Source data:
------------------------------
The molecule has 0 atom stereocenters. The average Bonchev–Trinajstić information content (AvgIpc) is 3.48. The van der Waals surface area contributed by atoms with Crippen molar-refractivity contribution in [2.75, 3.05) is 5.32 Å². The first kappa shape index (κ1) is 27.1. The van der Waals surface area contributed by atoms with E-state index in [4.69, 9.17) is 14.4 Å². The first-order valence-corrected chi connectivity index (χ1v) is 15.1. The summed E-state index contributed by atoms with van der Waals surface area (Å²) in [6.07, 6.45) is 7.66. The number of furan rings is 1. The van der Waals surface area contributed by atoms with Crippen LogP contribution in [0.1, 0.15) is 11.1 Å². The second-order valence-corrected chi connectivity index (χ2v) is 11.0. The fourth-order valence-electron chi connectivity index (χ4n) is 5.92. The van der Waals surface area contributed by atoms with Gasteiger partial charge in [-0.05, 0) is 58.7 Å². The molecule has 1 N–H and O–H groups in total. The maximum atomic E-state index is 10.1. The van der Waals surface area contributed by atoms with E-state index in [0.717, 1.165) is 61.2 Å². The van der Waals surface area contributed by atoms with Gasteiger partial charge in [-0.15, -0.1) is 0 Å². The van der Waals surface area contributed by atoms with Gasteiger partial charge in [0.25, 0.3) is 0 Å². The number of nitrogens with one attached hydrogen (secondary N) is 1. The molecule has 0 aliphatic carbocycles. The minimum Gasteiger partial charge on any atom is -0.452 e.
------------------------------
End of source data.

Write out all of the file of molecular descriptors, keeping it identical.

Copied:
The molecule has 0 atom stereocenters. The average Bonchev–Trinajstić information content (AvgIpc) is 3.48. The van der Waals surface area contributed by atoms with Crippen molar-refractivity contribution in [2.75, 3.05) is 5.32 Å². The first kappa shape index (κ1) is 27.1. The van der Waals surface area contributed by atoms with E-state index in [4.69, 9.17) is 14.4 Å². The first-order valence-corrected chi connectivity index (χ1v) is 15.1. The summed E-state index contributed by atoms with van der Waals surface area (Å²) in [6.07, 6.45) is 7.66. The number of furan rings is 1. The van der Waals surface area contributed by atoms with Crippen LogP contribution in [0.1, 0.15) is 11.1 Å². The second-order valence-corrected chi connectivity index (χ2v) is 11.0. The fourth-order valence-electron chi connectivity index (χ4n) is 5.92. The van der Waals surface area contributed by atoms with Gasteiger partial charge in [-0.05, 0) is 58.7 Å². The molecule has 1 N–H and O–H groups in total. The maximum atomic E-state index is 10.1. The van der Waals surface area contributed by atoms with E-state index in [0.717, 1.165) is 61.2 Å². The van der Waals surface area contributed by atoms with Gasteiger partial charge in [-0.15, -0.1) is 0 Å². The van der Waals surface area contributed by atoms with Gasteiger partial charge in [0.25, 0.3) is 0 Å². The number of nitrogens with one attached hydrogen (secondary N) is 1. The molecule has 0 aliphatic carbocycles. The minimum Gasteiger partial charge on any atom is -0.452 e.